Come to think of it, they could probably make mobiles, too, mounted on a rigid or semi-rigid stem.

Re: Wow!

Date: 2016-04-21 06:03 pm (UTC)
kyleri: (Default)
From: [personal profile] kyleri

Re: Wow!

Date: 2016-04-21 06:42 pm (UTC)
thnidu: A shield-shaped hunk of watermelon rind, with bits carved away to make 2 staring eyes and a mouth. By bensanaz (melonhead)
From: [personal profile] thnidu
Not in air...But in water, yes! Take that "fishbowl" literally...

Re: Wow!

Date: 2016-04-21 06:45 pm (UTC)
kyleri: (Default)
From: [personal profile] kyleri
Which also adds the effect water has on various metals to the art. EXCELLENT, I thank you!

Re: Wow!

Date: 2016-04-21 07:25 pm (UTC)
thnidu: edited from img383.imageshack.us/img383/3066/ss35450qf7.jpg (smiley)
From: [personal profile] thnidu
Glad that helps!

Re: Wow!

Date: 2016-04-21 06:45 pm (UTC)
thnidu: glowing light bulb. tinyurl.com/33j2v8h (light bulb)
From: [personal profile] thnidu
«Tabletop mobiles do this too.»

I never thought of that, and I've seen them!

Re: Wow!

Date: 2016-04-21 07:31 pm (UTC)
thnidu: my familiar. "Beanie Baby" -type dragon, red with white wings (Default)
From: [personal profile] thnidu
On any magnetic surface, yes. But if your interior partitions are made, say, of a lighter, non-metallic substance to reduce fuel expenditure, then a magnet won't do it.

Re: Wow!

Date: 2016-04-21 08:37 pm (UTC)
thnidu: X RATED Food Porn. The X is a crossed fork & knife (food porn)
From: [personal profile] thnidu
Very true, I hadn't thought of that. I suppose it would have been possible for the Carinans and/or Orions(?), with their vastly greater resources than the Lacuna, to ship biomaterials off-planet into asteroid belts and Lagrange points, and build farms to grow such resources, but I'm not sure it would have been worth it.

OTOH, if you're fighting a prolonged war against a well-matched opponent, you'll probably have a lot of troops (and techs and whatevers) to feed. Given that, it might be worthwhile to build such farms so you don't have to lift it all out of gravity wells.

Re: Wow!

Date: 2016-05-01 03:48 am (UTC)
From: [personal profile] chanter_greenie
Jumping in late, because all the talk of mobiles is making me ponder. Ysabet, I know you've made mention in a different series that fluttering, drifting items can cause problems for PTSD sufferers. Considering the way much of society treats the sorts of folks likely to emigrate to the lacuna (especially considering the use of the term 'psychiatric survivors', not to mention the large local contingent of ex-soldiers), I wouldn't be surprised if a few people there dealt with the condition. That could make mobiles stirred by air vents/moving in variable gravity/what have you a potential problem, yes?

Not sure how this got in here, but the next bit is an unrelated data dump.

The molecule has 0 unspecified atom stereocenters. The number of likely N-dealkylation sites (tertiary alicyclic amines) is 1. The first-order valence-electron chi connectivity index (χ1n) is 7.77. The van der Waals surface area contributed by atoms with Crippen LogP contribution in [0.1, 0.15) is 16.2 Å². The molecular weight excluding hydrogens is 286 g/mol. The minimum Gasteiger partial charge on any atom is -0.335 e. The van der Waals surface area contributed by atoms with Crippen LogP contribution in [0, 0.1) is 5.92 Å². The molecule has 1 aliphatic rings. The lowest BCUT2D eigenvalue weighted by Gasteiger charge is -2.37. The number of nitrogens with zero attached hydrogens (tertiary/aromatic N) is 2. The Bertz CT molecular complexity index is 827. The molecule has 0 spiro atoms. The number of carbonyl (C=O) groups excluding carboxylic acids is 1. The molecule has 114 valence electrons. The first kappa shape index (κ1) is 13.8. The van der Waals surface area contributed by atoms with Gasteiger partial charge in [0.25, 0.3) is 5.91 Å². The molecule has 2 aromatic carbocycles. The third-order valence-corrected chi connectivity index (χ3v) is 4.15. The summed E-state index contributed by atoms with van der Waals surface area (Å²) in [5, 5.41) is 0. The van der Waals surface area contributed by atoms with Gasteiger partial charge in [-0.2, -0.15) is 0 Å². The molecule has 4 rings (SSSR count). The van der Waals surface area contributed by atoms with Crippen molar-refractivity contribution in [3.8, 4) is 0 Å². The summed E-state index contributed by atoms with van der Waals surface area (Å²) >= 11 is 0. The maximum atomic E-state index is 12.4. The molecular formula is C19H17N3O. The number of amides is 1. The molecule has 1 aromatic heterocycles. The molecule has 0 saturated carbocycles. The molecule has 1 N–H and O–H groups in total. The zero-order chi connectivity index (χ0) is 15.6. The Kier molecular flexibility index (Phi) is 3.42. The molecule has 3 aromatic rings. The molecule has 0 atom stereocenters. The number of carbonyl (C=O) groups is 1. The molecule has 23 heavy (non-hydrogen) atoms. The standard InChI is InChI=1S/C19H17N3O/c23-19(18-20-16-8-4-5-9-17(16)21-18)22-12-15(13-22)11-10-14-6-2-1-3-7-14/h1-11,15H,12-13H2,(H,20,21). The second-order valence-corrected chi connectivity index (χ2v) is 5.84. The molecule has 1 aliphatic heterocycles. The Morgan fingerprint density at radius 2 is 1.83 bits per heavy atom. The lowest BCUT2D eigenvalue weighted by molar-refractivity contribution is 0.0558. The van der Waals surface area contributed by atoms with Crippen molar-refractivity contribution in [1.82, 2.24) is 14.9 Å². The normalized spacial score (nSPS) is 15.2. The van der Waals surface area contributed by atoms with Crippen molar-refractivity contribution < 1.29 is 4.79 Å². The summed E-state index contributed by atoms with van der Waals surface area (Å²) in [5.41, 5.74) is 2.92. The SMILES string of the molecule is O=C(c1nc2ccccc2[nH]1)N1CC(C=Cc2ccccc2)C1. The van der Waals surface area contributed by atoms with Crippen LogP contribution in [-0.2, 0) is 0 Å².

Beg pardon for the potential wet blanket-ness. First thing I thought of when air-stirred mobiles came up.

(no subject)

Date: 2016-04-21 01:30 am (UTC)
stardreamer: Meez headshot (Default)
From: [personal profile] stardreamer
Nice wirework! I'm only beginning to get into that sort of thing.

(no subject)

Date: 2016-04-21 01:33 am (UTC)
kyleri: (Default)
From: [personal profile] kyleri
It is SO MUCH FUN. SO MUCH. I especially like working with random stuff I find on the side of the road, because the stakes are lower than if I'd spent money on it & it's easier to play.

Re: Yes...

Date: 2016-04-21 01:46 am (UTC)
kyleri: (Default)
From: [personal profile] kyleri
Plus it's a lovely way to deconstruct & delegitimize a lot of the really crappy 'expense=value' stuff that comes with capitalism.

Re: Yes...

Date: 2016-04-21 01:54 am (UTC)
kyleri: (Default)
From: [personal profile] kyleri
I figure the time I spend wandering up & down tiny roads & along creek beds to find the seaglass & bones that I use helps a lot -- specially since nearly everything I use comes from some sort of liminal space.

Re: Yes...

Date: 2016-04-21 02:07 am (UTC)
kyleri: (Default)
From: [personal profile] kyleri
Yeahhh I wind up out there around duck pretty often.

(no subject)

Date: 2016-04-20 02:33 pm (UTC)
eseme: (Default)
From: [personal profile] eseme
Oh yay! I love these sorts of crafts, this really made me happy to read. Thank you! It has been a rough few weeks, and the optimism in the poem was needed.


ysabetwordsmith: Cartoon of me in Wordsmith persona (Default)